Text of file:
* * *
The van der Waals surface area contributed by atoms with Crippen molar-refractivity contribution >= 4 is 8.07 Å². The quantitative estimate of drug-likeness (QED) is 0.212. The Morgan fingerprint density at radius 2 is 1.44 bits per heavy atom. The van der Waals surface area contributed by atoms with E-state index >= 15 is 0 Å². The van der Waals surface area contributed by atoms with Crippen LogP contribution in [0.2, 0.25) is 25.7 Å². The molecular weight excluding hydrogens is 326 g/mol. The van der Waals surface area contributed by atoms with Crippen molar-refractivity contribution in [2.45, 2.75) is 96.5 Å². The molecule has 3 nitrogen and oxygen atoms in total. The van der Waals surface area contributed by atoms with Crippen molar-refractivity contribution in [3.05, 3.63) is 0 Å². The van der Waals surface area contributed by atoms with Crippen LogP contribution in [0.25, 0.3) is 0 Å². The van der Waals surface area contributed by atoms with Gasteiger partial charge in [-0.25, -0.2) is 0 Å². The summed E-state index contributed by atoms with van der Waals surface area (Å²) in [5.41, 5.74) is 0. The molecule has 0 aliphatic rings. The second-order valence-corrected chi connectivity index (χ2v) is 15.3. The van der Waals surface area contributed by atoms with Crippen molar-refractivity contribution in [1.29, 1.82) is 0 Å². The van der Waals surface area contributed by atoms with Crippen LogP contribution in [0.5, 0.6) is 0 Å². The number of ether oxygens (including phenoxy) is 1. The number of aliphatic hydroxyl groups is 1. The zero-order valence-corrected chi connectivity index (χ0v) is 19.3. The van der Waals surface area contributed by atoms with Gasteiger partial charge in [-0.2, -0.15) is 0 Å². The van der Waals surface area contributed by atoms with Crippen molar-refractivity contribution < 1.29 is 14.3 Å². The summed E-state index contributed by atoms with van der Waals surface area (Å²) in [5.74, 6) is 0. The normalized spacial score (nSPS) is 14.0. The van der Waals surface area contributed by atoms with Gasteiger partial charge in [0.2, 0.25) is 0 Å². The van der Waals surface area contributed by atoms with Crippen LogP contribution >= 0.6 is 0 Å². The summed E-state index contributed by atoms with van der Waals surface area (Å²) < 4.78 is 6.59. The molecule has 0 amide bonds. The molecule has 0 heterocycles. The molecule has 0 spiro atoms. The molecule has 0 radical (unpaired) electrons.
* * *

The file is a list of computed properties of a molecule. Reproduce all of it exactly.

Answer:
The van der Waals surface area contributed by atoms with Crippen molar-refractivity contribution >= 4 is 8.07 Å². The quantitative estimate of drug-likeness (QED) is 0.212. The Morgan fingerprint density at radius 2 is 1.44 bits per heavy atom. The van der Waals surface area contributed by atoms with E-state index >= 15 is 0 Å². The van der Waals surface area contributed by atoms with Crippen LogP contribution in [0.2, 0.25) is 25.7 Å². The molecular weight excluding hydrogens is 326 g/mol. The van der Waals surface area contributed by atoms with Crippen molar-refractivity contribution in [2.45, 2.75) is 96.5 Å². The molecule has 3 nitrogen and oxygen atoms in total. The van der Waals surface area contributed by atoms with Crippen molar-refractivity contribution in [3.05, 3.63) is 0 Å². The van der Waals surface area contributed by atoms with Crippen LogP contribution in [0.25, 0.3) is 0 Å². The van der Waals surface area contributed by atoms with Gasteiger partial charge in [-0.25, -0.2) is 0 Å². The summed E-state index contributed by atoms with van der Waals surface area (Å²) in [5.41, 5.74) is 0. The molecule has 0 aliphatic rings. The second-order valence-corrected chi connectivity index (χ2v) is 15.3. The van der Waals surface area contributed by atoms with Crippen molar-refractivity contribution in [1.29, 1.82) is 0 Å². The van der Waals surface area contributed by atoms with Crippen LogP contribution in [0.5, 0.6) is 0 Å². The number of ether oxygens (including phenoxy) is 1. The number of aliphatic hydroxyl groups is 1. The zero-order valence-corrected chi connectivity index (χ0v) is 19.3. The van der Waals surface area contributed by atoms with Gasteiger partial charge in [-0.2, -0.15) is 0 Å². The van der Waals surface area contributed by atoms with Crippen molar-refractivity contribution < 1.29 is 14.3 Å². The summed E-state index contributed by atoms with van der Waals surface area (Å²) in [5.74, 6) is 0. The normalized spacial score (nSPS) is 14.0. The van der Waals surface area contributed by atoms with Gasteiger partial charge in [0.2, 0.25) is 0 Å². The van der Waals surface area contributed by atoms with Crippen LogP contribution >= 0.6 is 0 Å². The summed E-state index contributed by atoms with van der Waals surface area (Å²) < 4.78 is 6.59. The molecule has 0 amide bonds. The molecule has 0 heterocycles. The molecule has 0 spiro atoms. The molecule has 0 radical (unpaired) electrons.